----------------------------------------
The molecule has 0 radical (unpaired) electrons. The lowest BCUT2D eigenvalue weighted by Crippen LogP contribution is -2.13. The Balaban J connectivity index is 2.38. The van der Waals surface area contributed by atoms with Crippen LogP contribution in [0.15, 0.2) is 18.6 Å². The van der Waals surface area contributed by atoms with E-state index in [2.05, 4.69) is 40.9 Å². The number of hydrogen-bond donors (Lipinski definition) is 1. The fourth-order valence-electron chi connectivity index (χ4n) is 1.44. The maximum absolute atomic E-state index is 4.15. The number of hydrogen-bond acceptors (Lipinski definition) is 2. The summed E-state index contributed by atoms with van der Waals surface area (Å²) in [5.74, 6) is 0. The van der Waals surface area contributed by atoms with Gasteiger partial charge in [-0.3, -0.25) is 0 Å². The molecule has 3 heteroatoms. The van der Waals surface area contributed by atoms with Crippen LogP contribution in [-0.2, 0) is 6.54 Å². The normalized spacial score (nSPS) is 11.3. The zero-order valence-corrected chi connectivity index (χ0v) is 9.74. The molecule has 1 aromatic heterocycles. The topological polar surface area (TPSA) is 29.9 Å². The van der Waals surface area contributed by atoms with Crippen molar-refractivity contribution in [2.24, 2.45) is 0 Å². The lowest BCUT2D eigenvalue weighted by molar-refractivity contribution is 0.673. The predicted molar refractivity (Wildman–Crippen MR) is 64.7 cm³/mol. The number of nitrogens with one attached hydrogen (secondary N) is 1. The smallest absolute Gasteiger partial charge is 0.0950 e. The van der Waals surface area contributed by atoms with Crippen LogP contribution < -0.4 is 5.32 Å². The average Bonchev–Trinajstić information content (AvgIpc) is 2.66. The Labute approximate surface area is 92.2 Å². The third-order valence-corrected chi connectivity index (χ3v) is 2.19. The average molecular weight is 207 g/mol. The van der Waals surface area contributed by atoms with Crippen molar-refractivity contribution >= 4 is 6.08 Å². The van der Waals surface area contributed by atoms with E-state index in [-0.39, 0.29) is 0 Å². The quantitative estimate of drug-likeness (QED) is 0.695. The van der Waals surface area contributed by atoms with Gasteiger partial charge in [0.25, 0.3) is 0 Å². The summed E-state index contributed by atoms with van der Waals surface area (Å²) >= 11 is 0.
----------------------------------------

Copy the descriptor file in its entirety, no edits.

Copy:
The molecule has 0 radical (unpaired) electrons. The lowest BCUT2D eigenvalue weighted by Crippen LogP contribution is -2.13. The Balaban J connectivity index is 2.38. The van der Waals surface area contributed by atoms with Crippen LogP contribution in [0.15, 0.2) is 18.6 Å². The van der Waals surface area contributed by atoms with E-state index in [2.05, 4.69) is 40.9 Å². The number of hydrogen-bond donors (Lipinski definition) is 1. The fourth-order valence-electron chi connectivity index (χ4n) is 1.44. The maximum absolute atomic E-state index is 4.15. The number of hydrogen-bond acceptors (Lipinski definition) is 2. The summed E-state index contributed by atoms with van der Waals surface area (Å²) in [5.74, 6) is 0. The van der Waals surface area contributed by atoms with Gasteiger partial charge in [-0.3, -0.25) is 0 Å². The molecule has 3 heteroatoms. The van der Waals surface area contributed by atoms with Crippen LogP contribution in [-0.2, 0) is 6.54 Å². The normalized spacial score (nSPS) is 11.3. The zero-order valence-corrected chi connectivity index (χ0v) is 9.74. The molecule has 1 aromatic heterocycles. The topological polar surface area (TPSA) is 29.9 Å². The van der Waals surface area contributed by atoms with Crippen molar-refractivity contribution in [2.24, 2.45) is 0 Å². The lowest BCUT2D eigenvalue weighted by molar-refractivity contribution is 0.673. The predicted molar refractivity (Wildman–Crippen MR) is 64.7 cm³/mol. The number of nitrogens with one attached hydrogen (secondary N) is 1. The smallest absolute Gasteiger partial charge is 0.0950 e. The van der Waals surface area contributed by atoms with Crippen LogP contribution < -0.4 is 5.32 Å². The average Bonchev–Trinajstić information content (AvgIpc) is 2.66. The Labute approximate surface area is 92.2 Å². The third-order valence-corrected chi connectivity index (χ3v) is 2.19. The average molecular weight is 207 g/mol. The van der Waals surface area contributed by atoms with Crippen molar-refractivity contribution >= 4 is 6.08 Å². The van der Waals surface area contributed by atoms with E-state index in [-0.39, 0.29) is 0 Å². The quantitative estimate of drug-likeness (QED) is 0.695. The van der Waals surface area contributed by atoms with Gasteiger partial charge in [0.25, 0.3) is 0 Å². The summed E-state index contributed by atoms with van der Waals surface area (Å²) >= 11 is 0.